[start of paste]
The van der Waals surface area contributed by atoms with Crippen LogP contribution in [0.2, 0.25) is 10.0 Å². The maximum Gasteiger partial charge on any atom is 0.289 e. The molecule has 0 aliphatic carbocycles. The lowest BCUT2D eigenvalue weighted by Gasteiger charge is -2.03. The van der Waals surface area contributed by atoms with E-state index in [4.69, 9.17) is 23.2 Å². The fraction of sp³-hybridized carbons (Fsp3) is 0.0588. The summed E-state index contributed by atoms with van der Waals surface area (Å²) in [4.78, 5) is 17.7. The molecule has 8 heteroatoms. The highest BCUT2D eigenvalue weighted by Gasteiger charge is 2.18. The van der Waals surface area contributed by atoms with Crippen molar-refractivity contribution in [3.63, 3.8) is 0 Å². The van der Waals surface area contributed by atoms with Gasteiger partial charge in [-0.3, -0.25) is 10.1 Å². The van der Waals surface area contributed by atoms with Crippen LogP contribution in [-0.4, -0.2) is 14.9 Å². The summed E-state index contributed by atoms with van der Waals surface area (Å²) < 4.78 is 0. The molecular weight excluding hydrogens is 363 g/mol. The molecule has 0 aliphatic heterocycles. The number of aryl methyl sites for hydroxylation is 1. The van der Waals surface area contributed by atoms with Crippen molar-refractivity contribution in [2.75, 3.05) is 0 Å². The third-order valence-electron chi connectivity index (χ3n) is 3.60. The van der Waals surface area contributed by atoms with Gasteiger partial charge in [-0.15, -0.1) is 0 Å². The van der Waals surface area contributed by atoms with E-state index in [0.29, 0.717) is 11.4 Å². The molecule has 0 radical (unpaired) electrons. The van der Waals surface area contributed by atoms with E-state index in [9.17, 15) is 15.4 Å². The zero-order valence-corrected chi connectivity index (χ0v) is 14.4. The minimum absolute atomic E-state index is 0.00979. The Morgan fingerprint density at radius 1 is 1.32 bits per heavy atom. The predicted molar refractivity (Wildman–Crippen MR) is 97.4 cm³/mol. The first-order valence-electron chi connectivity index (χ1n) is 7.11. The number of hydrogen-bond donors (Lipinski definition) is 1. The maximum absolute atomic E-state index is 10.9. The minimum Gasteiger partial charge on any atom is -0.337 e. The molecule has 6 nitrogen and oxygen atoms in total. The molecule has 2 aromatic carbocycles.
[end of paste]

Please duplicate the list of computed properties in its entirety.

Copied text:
The van der Waals surface area contributed by atoms with Crippen LogP contribution in [0.2, 0.25) is 10.0 Å². The maximum Gasteiger partial charge on any atom is 0.289 e. The molecule has 0 aliphatic carbocycles. The lowest BCUT2D eigenvalue weighted by Gasteiger charge is -2.03. The van der Waals surface area contributed by atoms with E-state index in [4.69, 9.17) is 23.2 Å². The fraction of sp³-hybridized carbons (Fsp3) is 0.0588. The summed E-state index contributed by atoms with van der Waals surface area (Å²) in [4.78, 5) is 17.7. The molecule has 8 heteroatoms. The highest BCUT2D eigenvalue weighted by Gasteiger charge is 2.18. The van der Waals surface area contributed by atoms with Crippen molar-refractivity contribution in [3.63, 3.8) is 0 Å². The van der Waals surface area contributed by atoms with Gasteiger partial charge in [-0.3, -0.25) is 10.1 Å². The van der Waals surface area contributed by atoms with Crippen LogP contribution in [-0.4, -0.2) is 14.9 Å². The summed E-state index contributed by atoms with van der Waals surface area (Å²) < 4.78 is 0. The molecular weight excluding hydrogens is 363 g/mol. The molecule has 0 aliphatic heterocycles. The number of aryl methyl sites for hydroxylation is 1. The van der Waals surface area contributed by atoms with Crippen molar-refractivity contribution in [2.75, 3.05) is 0 Å². The third-order valence-electron chi connectivity index (χ3n) is 3.60. The van der Waals surface area contributed by atoms with Gasteiger partial charge in [-0.15, -0.1) is 0 Å². The van der Waals surface area contributed by atoms with E-state index in [0.29, 0.717) is 11.4 Å². The molecule has 0 radical (unpaired) electrons. The van der Waals surface area contributed by atoms with E-state index in [9.17, 15) is 15.4 Å². The zero-order valence-corrected chi connectivity index (χ0v) is 14.4. The minimum absolute atomic E-state index is 0.00979. The Morgan fingerprint density at radius 1 is 1.32 bits per heavy atom. The predicted molar refractivity (Wildman–Crippen MR) is 97.4 cm³/mol. The first-order valence-electron chi connectivity index (χ1n) is 7.11. The number of hydrogen-bond donors (Lipinski definition) is 1. The maximum absolute atomic E-state index is 10.9. The minimum Gasteiger partial charge on any atom is -0.337 e. The molecule has 6 nitrogen and oxygen atoms in total. The molecule has 2 aromatic carbocycles.